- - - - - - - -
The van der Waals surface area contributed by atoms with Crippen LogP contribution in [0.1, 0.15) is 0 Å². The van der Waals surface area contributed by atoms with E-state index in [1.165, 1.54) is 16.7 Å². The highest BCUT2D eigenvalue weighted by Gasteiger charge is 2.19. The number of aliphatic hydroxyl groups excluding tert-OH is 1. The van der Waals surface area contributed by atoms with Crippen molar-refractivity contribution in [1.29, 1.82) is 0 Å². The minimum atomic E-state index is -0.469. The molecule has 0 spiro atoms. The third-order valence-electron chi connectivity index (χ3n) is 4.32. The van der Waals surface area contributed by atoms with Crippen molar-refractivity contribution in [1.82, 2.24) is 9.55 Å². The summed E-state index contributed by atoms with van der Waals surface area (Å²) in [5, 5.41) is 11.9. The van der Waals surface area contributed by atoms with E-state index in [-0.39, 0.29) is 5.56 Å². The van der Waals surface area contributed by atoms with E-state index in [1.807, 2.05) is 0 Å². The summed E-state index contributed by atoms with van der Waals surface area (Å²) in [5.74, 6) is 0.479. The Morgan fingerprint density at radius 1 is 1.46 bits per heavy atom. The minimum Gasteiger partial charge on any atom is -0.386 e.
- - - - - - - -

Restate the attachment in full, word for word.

The van der Waals surface area contributed by atoms with Crippen LogP contribution in [0.1, 0.15) is 0 Å². The van der Waals surface area contributed by atoms with E-state index in [1.165, 1.54) is 16.7 Å². The highest BCUT2D eigenvalue weighted by Gasteiger charge is 2.19. The number of aliphatic hydroxyl groups excluding tert-OH is 1. The van der Waals surface area contributed by atoms with Crippen molar-refractivity contribution in [1.29, 1.82) is 0 Å². The minimum atomic E-state index is -0.469. The molecule has 0 spiro atoms. The third-order valence-electron chi connectivity index (χ3n) is 4.32. The van der Waals surface area contributed by atoms with Crippen molar-refractivity contribution in [1.82, 2.24) is 9.55 Å². The summed E-state index contributed by atoms with van der Waals surface area (Å²) in [5, 5.41) is 11.9. The van der Waals surface area contributed by atoms with E-state index in [-0.39, 0.29) is 5.56 Å². The van der Waals surface area contributed by atoms with E-state index in [1.807, 2.05) is 0 Å². The summed E-state index contributed by atoms with van der Waals surface area (Å²) in [5.74, 6) is 0.479. The Morgan fingerprint density at radius 1 is 1.46 bits per heavy atom. The minimum Gasteiger partial charge on any atom is -0.386 e.